# What is the active region of a transistor?

Each junction of a transistor may be forward biased or reverse biased independently.These are following three different ways of biasing a transistor ,which is also known as modes of transistor operation. Forward active:- Emitter-Base junction is forward biased. Collector- base junction is reverse biased.

Similarly one may ask, what is the linear region?

Often we say “linear region” or “linear operation” in electronics when we mean in-between operation where a voltage is kept somehere between the power supply rails (as apposed to clamped to near one of them) or a device like a transistor is kept in the middle region where it is not fully on or fully off.

What is the cutoff region of a transistor?

Whenever we observe the terminals of a BJT and see that the emitter-base junction is not at least 0.6-0.7 volts, the transistor is in the cutoff region. In cutoff, the transistor appears as an open circuit between the collector and emitter terminals. As is seen in 2, this implies Vout is equal to 10 volts.

Are transistors linear?

If the input of a non-linear device such as a transistor only varies in a small range around a fixed value, then the input/output relation is linearized around this fixed value (usually called the quiescent point, Q-point, or Bias point). Non-linear elements will not follow Ohm’s law.

## Why VBE is 0.7 V?

For an unbiased transistor, considering only the BE junction which is a pn junction diode, 0.7V is the potential barrier. In an npn transistor base is positive(p) and emitter is negative(n). So the potential barrier vbe=0.7V. But in a pnp transistor the base is negative(n) and emitter is positive(p) so the vbe=-0.7V.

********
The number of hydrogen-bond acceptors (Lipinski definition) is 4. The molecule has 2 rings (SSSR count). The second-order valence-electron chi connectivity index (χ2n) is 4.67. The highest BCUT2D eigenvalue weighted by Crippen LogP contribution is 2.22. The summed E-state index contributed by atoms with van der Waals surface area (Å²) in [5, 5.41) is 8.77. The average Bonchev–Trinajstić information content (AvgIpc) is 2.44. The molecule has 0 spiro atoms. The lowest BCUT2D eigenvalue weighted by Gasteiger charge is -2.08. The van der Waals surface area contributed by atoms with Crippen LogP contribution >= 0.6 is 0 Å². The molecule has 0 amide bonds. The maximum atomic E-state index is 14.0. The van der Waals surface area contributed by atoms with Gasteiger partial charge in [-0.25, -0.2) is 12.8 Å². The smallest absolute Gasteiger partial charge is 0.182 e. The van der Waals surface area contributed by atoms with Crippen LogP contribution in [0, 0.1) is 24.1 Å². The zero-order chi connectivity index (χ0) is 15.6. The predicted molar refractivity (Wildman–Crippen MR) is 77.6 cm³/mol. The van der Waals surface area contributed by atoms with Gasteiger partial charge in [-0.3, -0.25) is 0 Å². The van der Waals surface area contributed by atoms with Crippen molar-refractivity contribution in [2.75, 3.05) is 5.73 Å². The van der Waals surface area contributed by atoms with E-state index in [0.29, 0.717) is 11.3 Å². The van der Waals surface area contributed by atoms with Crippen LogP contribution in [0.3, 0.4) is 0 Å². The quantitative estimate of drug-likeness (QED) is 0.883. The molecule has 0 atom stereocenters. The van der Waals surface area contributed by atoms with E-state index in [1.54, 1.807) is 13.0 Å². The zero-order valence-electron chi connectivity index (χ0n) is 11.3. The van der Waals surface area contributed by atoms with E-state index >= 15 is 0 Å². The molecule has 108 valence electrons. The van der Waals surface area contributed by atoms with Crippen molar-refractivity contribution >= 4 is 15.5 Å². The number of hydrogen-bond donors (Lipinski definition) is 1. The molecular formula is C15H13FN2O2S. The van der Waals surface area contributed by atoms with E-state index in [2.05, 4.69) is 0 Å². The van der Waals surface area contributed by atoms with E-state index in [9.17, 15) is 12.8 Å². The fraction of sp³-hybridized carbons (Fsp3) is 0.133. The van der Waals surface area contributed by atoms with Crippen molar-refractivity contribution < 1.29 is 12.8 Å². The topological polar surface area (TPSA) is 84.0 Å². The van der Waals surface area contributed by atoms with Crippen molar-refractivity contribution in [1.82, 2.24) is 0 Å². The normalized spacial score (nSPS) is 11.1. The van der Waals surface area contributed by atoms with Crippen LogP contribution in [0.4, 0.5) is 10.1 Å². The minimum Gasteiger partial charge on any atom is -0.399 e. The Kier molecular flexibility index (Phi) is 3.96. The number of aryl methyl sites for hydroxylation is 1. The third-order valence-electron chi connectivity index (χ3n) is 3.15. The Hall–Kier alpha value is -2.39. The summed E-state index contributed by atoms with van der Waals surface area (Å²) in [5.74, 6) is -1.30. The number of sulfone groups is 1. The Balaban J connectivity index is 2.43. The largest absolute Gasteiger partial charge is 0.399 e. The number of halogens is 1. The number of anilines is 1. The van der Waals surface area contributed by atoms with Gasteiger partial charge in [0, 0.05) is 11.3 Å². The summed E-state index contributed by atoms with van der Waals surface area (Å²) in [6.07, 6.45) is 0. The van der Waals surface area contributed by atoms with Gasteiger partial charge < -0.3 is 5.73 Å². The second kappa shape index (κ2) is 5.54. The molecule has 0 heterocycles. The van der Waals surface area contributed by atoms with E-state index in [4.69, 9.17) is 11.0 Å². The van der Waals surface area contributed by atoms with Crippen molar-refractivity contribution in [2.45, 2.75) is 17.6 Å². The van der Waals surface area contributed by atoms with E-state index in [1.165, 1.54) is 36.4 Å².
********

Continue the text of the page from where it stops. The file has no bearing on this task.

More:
## What is the Q point of a transistor?

The operating point of a device, also known as bias point, quiescent point, or Q-point, is the steady-state voltage or current at a specified terminal of an active device (a transistor or vacuum tube) with no input signal applied.

## What do you mean by bipolar transistor?

A bipolar transistor is a semiconductor device commonly used for amplification. The device can amplify analog or digital signals. It can also switch DC or function as an oscillator. Physically, a bipolar transistor amplifies current, but it can be connected in circuits designed to amplify voltage or power.

## What is a saturation region?

Saturation is the on mode of a transistor. A transistor in saturation mode acts like a short circuit between collector and emitter. In saturation mode both of the “diodes” in the transistor are forward biased.

## What is active region in BJT?

Bipolar transistors have four distinct regions of operation, defined by BJT junction biases. Forward-active (or simply active) The base–emitter junction is forward biased and the base–collector junction is reverse biased.

## How do you know if a transistor is NPN or PNP?

Steps to identify the NPN type transistor:

• Keep the Multimeter in the Diode mode.
• Keep the positive probe to the center pin (Base) of the transistor.
• Touch the negative probe to the pin-1 (Emitter).
• Similarly touch the negative probe to the pin-3 (collector) with respect to the pin-2.
• ## How does transistor act as an amplifier?

Actually Transistor acts as only a variable resistor. The value of resistor between Collector and Emitter is changed by the base current. The Transistor acts as a Regulator (Variable Resistor) or a switch(ON/OFF). When a Transistor acts as a Regulator, it is called an Amplifier.

## What do you mean by biasing of a transistor?

Transistor Biasing is the process of setting a transistors DC operating voltage or current conditions to the correct level so that any AC input signal can be amplified correctly by the transistor.

## What is a transistor and how does it work?